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Old June 10th 04, 12:37 AM
William R. Watt
 
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Default Solo canoe speed

"Michael Daly" ) writes:
On 9-Jun-2004, Marsh Jones wrote:

knots =(1.3*((SQRT)LWL)) which means that a 16' boat can go about
5.2Knots regardless of how much power you put to it. (Unless you can
pop it over the bow wave and get it planing).


Not really. Olympic class paddlers, as one example, routinely take their
canoes/kayaks well past hull speed without any evidence of planing. Hull
speed isn't a speed limit, it's a point where paddling gets tougher, faster.
It seems to have more relevance to big fat vessels (like keel boats) than
to long, skinny paddle craft.


the "hull speed" of 1.34 times the square root of the waterline length
only applies to deep displacment hulls. canoes and kayaks are such light
displacement narrow boats that they can go faster with low power. long
narrow hulls like catamarans can also "sail through" their displacement
wave and exceed the 1.34 number with low power.

we were discussing power requirement in another thread. if you multiply
the total resistance in pounds times the speed in knots times 0.003072 you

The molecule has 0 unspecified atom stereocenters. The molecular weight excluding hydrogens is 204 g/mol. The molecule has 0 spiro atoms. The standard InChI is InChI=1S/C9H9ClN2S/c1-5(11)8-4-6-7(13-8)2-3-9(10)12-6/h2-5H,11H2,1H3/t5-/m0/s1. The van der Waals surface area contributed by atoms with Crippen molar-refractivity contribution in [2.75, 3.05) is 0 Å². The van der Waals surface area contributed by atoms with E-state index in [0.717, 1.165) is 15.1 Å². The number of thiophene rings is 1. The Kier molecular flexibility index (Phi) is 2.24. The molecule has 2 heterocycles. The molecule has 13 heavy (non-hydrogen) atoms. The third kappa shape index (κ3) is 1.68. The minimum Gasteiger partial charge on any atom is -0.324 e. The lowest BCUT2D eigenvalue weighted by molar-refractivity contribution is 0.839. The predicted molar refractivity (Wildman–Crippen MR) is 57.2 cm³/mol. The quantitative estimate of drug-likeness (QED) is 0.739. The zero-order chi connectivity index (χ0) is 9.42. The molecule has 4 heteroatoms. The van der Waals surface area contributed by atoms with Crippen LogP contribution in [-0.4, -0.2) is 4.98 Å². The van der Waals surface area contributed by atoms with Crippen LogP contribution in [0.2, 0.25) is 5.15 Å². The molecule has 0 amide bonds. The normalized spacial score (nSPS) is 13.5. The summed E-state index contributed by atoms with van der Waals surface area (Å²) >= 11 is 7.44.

get the power requirement in horsepower to sustain that speed. a knots is
1.15 times a mile per hour. the problem is finding out what the total
resistance is. there might be sophisticated hull design programs which
will predict more than the wetted surface and wave-making resistances but
I am not aware of any. you will also find differences in computed wetted
surface and volume for the same boat among different hull design programs.
I don't know how precise you can expect to predict teh power requirement
for any boat. Perhaps if you do the calculations for two boats using the
same hull desing software you will get a pretty good comparison. So
comparisons of calculated numbers from the same manufacutuere might be
pretty close. If there are big differences in teh numbers for the boats
you are interested in then there is probably a basis for making a choice.
But if the differences are small I would not trust the nubmers.

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